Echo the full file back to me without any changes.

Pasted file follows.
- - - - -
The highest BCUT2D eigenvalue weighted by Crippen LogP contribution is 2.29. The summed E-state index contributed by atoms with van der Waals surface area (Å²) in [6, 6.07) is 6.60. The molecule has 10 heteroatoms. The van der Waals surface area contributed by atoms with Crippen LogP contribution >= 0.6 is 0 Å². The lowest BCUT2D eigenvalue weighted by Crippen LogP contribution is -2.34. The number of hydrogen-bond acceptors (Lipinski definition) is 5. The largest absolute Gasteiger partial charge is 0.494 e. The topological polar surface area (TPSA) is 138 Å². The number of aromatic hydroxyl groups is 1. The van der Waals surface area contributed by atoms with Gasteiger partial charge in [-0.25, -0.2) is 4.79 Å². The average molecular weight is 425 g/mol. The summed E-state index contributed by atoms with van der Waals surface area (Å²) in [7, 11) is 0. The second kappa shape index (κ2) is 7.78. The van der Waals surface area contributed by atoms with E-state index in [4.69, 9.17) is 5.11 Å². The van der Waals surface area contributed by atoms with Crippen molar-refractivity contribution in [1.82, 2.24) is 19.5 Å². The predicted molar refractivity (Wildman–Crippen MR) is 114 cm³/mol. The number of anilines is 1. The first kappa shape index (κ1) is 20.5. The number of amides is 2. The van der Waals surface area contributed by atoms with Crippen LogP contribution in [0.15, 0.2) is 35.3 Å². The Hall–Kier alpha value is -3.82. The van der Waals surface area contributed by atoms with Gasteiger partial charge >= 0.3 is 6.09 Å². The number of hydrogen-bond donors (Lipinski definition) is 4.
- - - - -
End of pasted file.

The highest BCUT2D eigenvalue weighted by Crippen LogP contribution is 2.29. The summed E-state index contributed by atoms with van der Waals surface area (Å²) in [6, 6.07) is 6.60. The molecule has 10 heteroatoms. The van der Waals surface area contributed by atoms with Crippen LogP contribution >= 0.6 is 0 Å². The lowest BCUT2D eigenvalue weighted by Crippen LogP contribution is -2.34. The number of hydrogen-bond acceptors (Lipinski definition) is 5. The largest absolute Gasteiger partial charge is 0.494 e. The topological polar surface area (TPSA) is 138 Å². The number of aromatic hydroxyl groups is 1. The van der Waals surface area contributed by atoms with Gasteiger partial charge in [-0.25, -0.2) is 4.79 Å². The average molecular weight is 425 g/mol. The summed E-state index contributed by atoms with van der Waals surface area (Å²) in [7, 11) is 0. The second kappa shape index (κ2) is 7.78. The van der Waals surface area contributed by atoms with E-state index in [4.69, 9.17) is 5.11 Å². The van der Waals surface area contributed by atoms with Crippen molar-refractivity contribution in [1.82, 2.24) is 19.5 Å². The predicted molar refractivity (Wildman–Crippen MR) is 114 cm³/mol. The number of anilines is 1. The first kappa shape index (κ1) is 20.5. The number of amides is 2. The van der Waals surface area contributed by atoms with Crippen LogP contribution in [0.15, 0.2) is 35.3 Å². The Hall–Kier alpha value is -3.82. The van der Waals surface area contributed by atoms with Gasteiger partial charge >= 0.3 is 6.09 Å². The number of hydrogen-bond donors (Lipinski definition) is 4.